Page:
In 2005 the 2006 Salvador says there has been increased activism on the part of the Mexican authorities to address the issues of trafficking and smuggling. a) The Mexican legal framework remains largely untouched and hence limited in its crime-fighting scope and effectiveness. b) Despite the recent adoption of international protocols to fight human trafficking and increased law enforcement cooperation between the United States and Mexico, the perennial lack of economic growth in the Latin American region, coupled with historical migration patterns, have boosted an already booming industry for the illegal smuggling and trafficking of people.
III. Why Mexico is highly susceptible to trafficking. A. The increased flow of goods, people, and capital have yielded net gains for entrepreneurs of all kinds, legal and illegal, while desperation and vulnerability continues at the margins. 1. These inequalities contribute significantly to human trafficking particularly in the US/Mexican context. a) Over 40% of the population in Mexico is in poverty says Shirk 2004. b) Mexico’s people especially women and children are susceptible to traffickers. B.
In 2004 Shirk states that some estimates suggest that as many as 16,000 children are subject to commercial sexual exploitation domestically in Mexico. 2. Using the attractive prospects of well-paying jobs as domestic servants, factory workers, or waitresses, traffickers often recruit their victims. a) They especially get women and girls through fake advertisements, mail-order bride catalogues, and casual acquaintances. b) The illegal practice of trafficking in people is often “tied with illegal arms sales and is second only to drug trafficking as criminal enterprises.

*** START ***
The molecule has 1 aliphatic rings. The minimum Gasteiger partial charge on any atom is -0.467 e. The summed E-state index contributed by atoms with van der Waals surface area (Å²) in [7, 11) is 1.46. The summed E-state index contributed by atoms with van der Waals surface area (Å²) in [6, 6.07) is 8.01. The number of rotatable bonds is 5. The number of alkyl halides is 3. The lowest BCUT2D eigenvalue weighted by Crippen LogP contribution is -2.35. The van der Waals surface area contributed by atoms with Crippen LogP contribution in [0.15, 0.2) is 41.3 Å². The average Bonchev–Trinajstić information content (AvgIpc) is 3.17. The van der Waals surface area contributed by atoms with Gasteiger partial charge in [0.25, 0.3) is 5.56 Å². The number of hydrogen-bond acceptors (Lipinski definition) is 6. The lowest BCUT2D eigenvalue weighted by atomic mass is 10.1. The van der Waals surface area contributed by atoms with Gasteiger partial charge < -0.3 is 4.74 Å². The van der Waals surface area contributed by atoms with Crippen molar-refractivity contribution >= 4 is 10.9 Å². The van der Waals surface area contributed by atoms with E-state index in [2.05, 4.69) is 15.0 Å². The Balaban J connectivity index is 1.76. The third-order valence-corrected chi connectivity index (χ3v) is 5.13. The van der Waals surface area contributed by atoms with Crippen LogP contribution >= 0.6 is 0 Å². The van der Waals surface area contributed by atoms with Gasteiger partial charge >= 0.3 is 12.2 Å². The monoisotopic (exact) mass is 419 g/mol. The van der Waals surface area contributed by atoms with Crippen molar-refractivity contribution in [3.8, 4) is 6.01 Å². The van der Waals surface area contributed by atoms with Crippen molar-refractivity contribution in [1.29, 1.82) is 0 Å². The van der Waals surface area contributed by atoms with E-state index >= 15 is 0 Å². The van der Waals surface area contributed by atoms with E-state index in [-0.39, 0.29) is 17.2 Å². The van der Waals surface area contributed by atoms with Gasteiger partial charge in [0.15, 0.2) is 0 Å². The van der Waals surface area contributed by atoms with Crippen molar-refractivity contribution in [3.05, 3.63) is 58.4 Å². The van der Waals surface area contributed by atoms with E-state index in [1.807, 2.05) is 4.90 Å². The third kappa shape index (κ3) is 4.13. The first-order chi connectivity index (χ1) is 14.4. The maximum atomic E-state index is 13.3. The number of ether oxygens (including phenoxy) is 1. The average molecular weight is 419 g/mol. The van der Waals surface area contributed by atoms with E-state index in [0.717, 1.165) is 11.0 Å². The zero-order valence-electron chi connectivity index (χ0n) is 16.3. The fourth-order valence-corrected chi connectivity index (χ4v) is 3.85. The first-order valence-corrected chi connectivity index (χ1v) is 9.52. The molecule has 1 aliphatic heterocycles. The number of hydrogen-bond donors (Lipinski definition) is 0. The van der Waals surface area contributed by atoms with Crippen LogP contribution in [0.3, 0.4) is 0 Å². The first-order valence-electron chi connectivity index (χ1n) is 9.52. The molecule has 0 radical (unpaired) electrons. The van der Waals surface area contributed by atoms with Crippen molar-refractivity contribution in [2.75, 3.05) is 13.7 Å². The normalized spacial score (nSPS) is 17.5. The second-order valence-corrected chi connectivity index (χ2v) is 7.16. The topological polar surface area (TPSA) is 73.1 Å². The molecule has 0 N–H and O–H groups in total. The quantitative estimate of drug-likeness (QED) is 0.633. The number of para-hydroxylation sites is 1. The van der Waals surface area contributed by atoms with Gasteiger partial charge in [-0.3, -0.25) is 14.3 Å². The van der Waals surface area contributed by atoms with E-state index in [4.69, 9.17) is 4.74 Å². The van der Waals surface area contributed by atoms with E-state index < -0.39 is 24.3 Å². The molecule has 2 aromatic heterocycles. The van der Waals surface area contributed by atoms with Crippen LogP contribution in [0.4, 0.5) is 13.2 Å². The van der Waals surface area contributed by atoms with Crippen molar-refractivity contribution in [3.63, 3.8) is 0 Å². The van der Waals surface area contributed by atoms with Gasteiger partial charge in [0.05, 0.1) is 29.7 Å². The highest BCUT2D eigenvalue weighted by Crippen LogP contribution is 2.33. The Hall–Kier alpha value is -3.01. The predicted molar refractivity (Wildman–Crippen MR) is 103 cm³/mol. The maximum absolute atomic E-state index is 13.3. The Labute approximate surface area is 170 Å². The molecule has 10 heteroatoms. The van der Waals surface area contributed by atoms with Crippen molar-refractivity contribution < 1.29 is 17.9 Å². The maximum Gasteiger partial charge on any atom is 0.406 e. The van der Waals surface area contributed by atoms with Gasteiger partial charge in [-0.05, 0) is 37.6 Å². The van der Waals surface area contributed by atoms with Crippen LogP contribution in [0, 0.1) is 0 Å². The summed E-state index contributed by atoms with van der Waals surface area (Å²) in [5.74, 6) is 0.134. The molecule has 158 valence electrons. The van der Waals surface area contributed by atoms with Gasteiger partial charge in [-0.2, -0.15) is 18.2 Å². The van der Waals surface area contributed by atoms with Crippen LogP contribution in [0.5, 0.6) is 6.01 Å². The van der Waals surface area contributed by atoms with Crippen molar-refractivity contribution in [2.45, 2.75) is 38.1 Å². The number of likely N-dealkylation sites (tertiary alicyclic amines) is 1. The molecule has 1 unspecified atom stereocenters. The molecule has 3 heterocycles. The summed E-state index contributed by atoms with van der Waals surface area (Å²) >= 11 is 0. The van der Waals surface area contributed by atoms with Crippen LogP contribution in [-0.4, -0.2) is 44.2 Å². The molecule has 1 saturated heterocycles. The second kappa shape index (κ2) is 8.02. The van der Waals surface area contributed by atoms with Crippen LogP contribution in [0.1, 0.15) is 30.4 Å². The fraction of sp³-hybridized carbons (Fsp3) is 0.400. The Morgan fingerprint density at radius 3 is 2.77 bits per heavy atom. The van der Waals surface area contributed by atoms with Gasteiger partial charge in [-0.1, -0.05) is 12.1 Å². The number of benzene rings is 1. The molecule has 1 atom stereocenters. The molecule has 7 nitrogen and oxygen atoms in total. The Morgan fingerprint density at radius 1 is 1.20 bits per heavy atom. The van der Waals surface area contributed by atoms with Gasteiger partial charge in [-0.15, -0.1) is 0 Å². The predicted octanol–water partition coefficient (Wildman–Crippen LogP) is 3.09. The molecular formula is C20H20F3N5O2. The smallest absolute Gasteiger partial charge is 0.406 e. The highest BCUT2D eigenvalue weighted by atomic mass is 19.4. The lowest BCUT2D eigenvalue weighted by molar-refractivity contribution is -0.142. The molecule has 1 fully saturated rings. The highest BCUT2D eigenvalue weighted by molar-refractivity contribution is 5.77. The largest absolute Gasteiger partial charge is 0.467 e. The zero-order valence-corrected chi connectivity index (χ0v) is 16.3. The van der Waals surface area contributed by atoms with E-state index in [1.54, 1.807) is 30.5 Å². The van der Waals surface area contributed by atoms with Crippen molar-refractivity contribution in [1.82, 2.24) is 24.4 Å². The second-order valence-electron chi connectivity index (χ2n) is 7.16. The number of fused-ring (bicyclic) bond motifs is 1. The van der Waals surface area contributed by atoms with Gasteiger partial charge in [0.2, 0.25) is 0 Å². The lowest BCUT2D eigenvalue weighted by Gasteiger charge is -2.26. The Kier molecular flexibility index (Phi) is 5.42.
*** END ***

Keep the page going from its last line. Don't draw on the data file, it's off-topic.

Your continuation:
Conclusion I. In summary I hope you better understand the main points which are, Mexico’s stance on controlling or ending trafficking, trafficking happening around the border, and why Mexico is highly susceptible to it. II. Given these conditions, a significant amount of human trafficking occurs in Mexico. Reference List Andreas, P. (1996). U. S. : Mexico: Open Markets, Closed Border. Foreign Policy, 51-69 Cicero-Dominquez, Salvador (2005-2006), Assessing the U. S. -Mexico Fight against Human Trafficking and Smuggling: Unintended Results of U. S. Immigration Policy; A. Nw. Univ. J. Int’l Hum. Rts. 303 Gozdziak, E. M. and Collett, E. A. (2005), Research on Human Trafficking in North America: A Review of Literature. International Migration, 43: 99–128. doi: 10. 1111/j. 0020-7985. 2005. 00314. x Joshi, Aiko. (2002) 13 Hastings Women’s L. J. 31 The Face of Human Trafficking. Shirk, David, and Alexandra Webber. (2004, Jan 23) “Slavery Without Borders. ” N. p. , 12: 5. Srikantiah, Jayashri. (2007) Perfect Victims and Real Survivors: The Iconic Victim in Domestic Human Trafficking Law 28 Immigr. & Nat’lity L. Rev. 741.